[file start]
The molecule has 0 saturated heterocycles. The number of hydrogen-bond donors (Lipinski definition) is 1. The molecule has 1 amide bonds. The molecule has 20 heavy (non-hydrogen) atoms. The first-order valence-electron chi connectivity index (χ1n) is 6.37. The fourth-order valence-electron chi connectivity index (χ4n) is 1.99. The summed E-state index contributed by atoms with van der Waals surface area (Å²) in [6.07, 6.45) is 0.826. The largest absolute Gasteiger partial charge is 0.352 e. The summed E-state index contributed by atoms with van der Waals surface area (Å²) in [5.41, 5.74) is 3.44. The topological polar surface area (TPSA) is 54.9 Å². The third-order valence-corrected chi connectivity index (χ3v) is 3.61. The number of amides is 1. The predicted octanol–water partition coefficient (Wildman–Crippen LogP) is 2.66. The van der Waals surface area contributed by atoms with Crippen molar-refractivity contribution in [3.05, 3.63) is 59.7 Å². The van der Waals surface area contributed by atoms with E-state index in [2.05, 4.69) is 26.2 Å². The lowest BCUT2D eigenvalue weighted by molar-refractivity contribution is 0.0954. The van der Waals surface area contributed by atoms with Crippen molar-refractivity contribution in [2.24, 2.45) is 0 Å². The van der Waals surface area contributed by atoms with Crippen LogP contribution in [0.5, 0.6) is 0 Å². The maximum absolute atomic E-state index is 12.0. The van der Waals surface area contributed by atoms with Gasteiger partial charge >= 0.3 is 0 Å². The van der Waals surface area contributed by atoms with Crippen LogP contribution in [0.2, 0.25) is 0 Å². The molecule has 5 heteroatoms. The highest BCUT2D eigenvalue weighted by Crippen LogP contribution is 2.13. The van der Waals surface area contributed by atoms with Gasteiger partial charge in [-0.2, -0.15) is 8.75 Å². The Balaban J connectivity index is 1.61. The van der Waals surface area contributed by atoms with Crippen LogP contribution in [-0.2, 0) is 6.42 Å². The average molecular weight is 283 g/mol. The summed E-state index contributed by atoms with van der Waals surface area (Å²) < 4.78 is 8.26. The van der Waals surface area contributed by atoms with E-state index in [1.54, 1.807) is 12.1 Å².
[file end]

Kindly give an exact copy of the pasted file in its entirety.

The molecule has 0 saturated heterocycles. The number of hydrogen-bond donors (Lipinski definition) is 1. The molecule has 1 amide bonds. The molecule has 20 heavy (non-hydrogen) atoms. The first-order valence-electron chi connectivity index (χ1n) is 6.37. The fourth-order valence-electron chi connectivity index (χ4n) is 1.99. The summed E-state index contributed by atoms with van der Waals surface area (Å²) in [6.07, 6.45) is 0.826. The largest absolute Gasteiger partial charge is 0.352 e. The summed E-state index contributed by atoms with van der Waals surface area (Å²) in [5.41, 5.74) is 3.44. The topological polar surface area (TPSA) is 54.9 Å². The third-order valence-corrected chi connectivity index (χ3v) is 3.61. The number of amides is 1. The predicted octanol–water partition coefficient (Wildman–Crippen LogP) is 2.66. The van der Waals surface area contributed by atoms with Crippen molar-refractivity contribution in [3.05, 3.63) is 59.7 Å². The van der Waals surface area contributed by atoms with E-state index in [2.05, 4.69) is 26.2 Å². The lowest BCUT2D eigenvalue weighted by molar-refractivity contribution is 0.0954. The van der Waals surface area contributed by atoms with Crippen molar-refractivity contribution in [2.24, 2.45) is 0 Å². The van der Waals surface area contributed by atoms with Crippen LogP contribution in [0.5, 0.6) is 0 Å². The maximum absolute atomic E-state index is 12.0. The van der Waals surface area contributed by atoms with Gasteiger partial charge >= 0.3 is 0 Å². The van der Waals surface area contributed by atoms with Crippen LogP contribution in [0.2, 0.25) is 0 Å². The molecule has 5 heteroatoms. The highest BCUT2D eigenvalue weighted by Crippen LogP contribution is 2.13. The van der Waals surface area contributed by atoms with Gasteiger partial charge in [-0.2, -0.15) is 8.75 Å². The Balaban J connectivity index is 1.61. The van der Waals surface area contributed by atoms with Crippen LogP contribution in [-0.2, 0) is 6.42 Å². The average molecular weight is 283 g/mol. The summed E-state index contributed by atoms with van der Waals surface area (Å²) < 4.78 is 8.26. The van der Waals surface area contributed by atoms with E-state index in [1.54, 1.807) is 12.1 Å².